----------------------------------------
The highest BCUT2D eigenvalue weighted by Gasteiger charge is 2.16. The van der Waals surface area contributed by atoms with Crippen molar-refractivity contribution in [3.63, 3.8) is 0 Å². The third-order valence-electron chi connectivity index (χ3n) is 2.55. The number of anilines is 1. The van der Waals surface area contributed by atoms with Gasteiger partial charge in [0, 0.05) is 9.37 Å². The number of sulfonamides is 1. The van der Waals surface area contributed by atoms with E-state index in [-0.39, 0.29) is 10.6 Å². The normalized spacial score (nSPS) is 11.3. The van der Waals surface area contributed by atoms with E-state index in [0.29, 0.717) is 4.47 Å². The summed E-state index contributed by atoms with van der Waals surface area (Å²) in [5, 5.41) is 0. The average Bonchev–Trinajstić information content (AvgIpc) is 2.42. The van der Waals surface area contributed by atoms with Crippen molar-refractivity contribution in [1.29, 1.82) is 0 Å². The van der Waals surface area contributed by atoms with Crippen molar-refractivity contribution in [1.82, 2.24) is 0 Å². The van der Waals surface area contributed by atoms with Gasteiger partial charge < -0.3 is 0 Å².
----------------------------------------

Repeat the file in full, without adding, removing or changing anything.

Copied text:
The highest BCUT2D eigenvalue weighted by Gasteiger charge is 2.16. The van der Waals surface area contributed by atoms with Crippen molar-refractivity contribution in [3.63, 3.8) is 0 Å². The third-order valence-electron chi connectivity index (χ3n) is 2.55. The number of anilines is 1. The van der Waals surface area contributed by atoms with Gasteiger partial charge in [0, 0.05) is 9.37 Å². The number of sulfonamides is 1. The van der Waals surface area contributed by atoms with E-state index in [-0.39, 0.29) is 10.6 Å². The normalized spacial score (nSPS) is 11.3. The van der Waals surface area contributed by atoms with E-state index in [0.29, 0.717) is 4.47 Å². The summed E-state index contributed by atoms with van der Waals surface area (Å²) in [5, 5.41) is 0. The average Bonchev–Trinajstić information content (AvgIpc) is 2.42. The van der Waals surface area contributed by atoms with Crippen molar-refractivity contribution in [1.29, 1.82) is 0 Å². The van der Waals surface area contributed by atoms with Crippen molar-refractivity contribution in [1.82, 2.24) is 0 Å². The van der Waals surface area contributed by atoms with Gasteiger partial charge < -0.3 is 0 Å².